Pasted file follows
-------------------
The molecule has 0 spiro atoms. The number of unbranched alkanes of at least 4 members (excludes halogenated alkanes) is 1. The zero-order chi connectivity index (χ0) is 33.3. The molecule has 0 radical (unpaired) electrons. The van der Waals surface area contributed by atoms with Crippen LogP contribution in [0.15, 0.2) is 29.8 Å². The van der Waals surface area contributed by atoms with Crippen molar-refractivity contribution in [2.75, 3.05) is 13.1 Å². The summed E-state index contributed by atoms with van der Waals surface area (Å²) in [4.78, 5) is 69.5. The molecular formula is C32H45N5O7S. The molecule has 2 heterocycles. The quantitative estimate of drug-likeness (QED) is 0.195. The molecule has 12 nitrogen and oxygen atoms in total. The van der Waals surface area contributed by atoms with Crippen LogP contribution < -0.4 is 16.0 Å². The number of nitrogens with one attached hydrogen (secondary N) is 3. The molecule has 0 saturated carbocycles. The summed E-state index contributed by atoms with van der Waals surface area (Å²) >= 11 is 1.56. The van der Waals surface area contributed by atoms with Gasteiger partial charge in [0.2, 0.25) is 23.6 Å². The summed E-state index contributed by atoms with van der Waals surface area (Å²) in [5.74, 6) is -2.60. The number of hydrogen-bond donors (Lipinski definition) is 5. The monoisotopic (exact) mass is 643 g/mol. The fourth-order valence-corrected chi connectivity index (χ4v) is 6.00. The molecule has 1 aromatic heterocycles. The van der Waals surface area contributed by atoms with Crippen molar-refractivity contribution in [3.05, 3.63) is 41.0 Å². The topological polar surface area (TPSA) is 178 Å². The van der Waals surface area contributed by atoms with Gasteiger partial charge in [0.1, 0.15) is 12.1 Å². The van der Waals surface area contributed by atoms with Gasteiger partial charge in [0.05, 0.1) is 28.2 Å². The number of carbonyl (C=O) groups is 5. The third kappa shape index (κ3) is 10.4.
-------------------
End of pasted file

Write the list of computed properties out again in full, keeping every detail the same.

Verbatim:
The molecule has 0 spiro atoms. The number of unbranched alkanes of at least 4 members (excludes halogenated alkanes) is 1. The zero-order chi connectivity index (χ0) is 33.3. The molecule has 0 radical (unpaired) electrons. The van der Waals surface area contributed by atoms with Crippen LogP contribution in [0.15, 0.2) is 29.8 Å². The van der Waals surface area contributed by atoms with Crippen molar-refractivity contribution in [2.75, 3.05) is 13.1 Å². The summed E-state index contributed by atoms with van der Waals surface area (Å²) in [4.78, 5) is 69.5. The molecular formula is C32H45N5O7S. The molecule has 2 heterocycles. The quantitative estimate of drug-likeness (QED) is 0.195. The molecule has 12 nitrogen and oxygen atoms in total. The van der Waals surface area contributed by atoms with Crippen LogP contribution < -0.4 is 16.0 Å². The number of nitrogens with one attached hydrogen (secondary N) is 3. The molecule has 0 saturated carbocycles. The summed E-state index contributed by atoms with van der Waals surface area (Å²) >= 11 is 1.56. The van der Waals surface area contributed by atoms with Gasteiger partial charge in [0.2, 0.25) is 23.6 Å². The summed E-state index contributed by atoms with van der Waals surface area (Å²) in [5.74, 6) is -2.60. The number of hydrogen-bond donors (Lipinski definition) is 5. The monoisotopic (exact) mass is 643 g/mol. The fourth-order valence-corrected chi connectivity index (χ4v) is 6.00. The molecule has 1 aromatic heterocycles. The van der Waals surface area contributed by atoms with Crippen molar-refractivity contribution in [3.05, 3.63) is 41.0 Å². The topological polar surface area (TPSA) is 178 Å². The van der Waals surface area contributed by atoms with Gasteiger partial charge in [0.1, 0.15) is 12.1 Å². The van der Waals surface area contributed by atoms with Gasteiger partial charge in [0.05, 0.1) is 28.2 Å². The number of carbonyl (C=O) groups is 5. The third kappa shape index (κ3) is 10.4.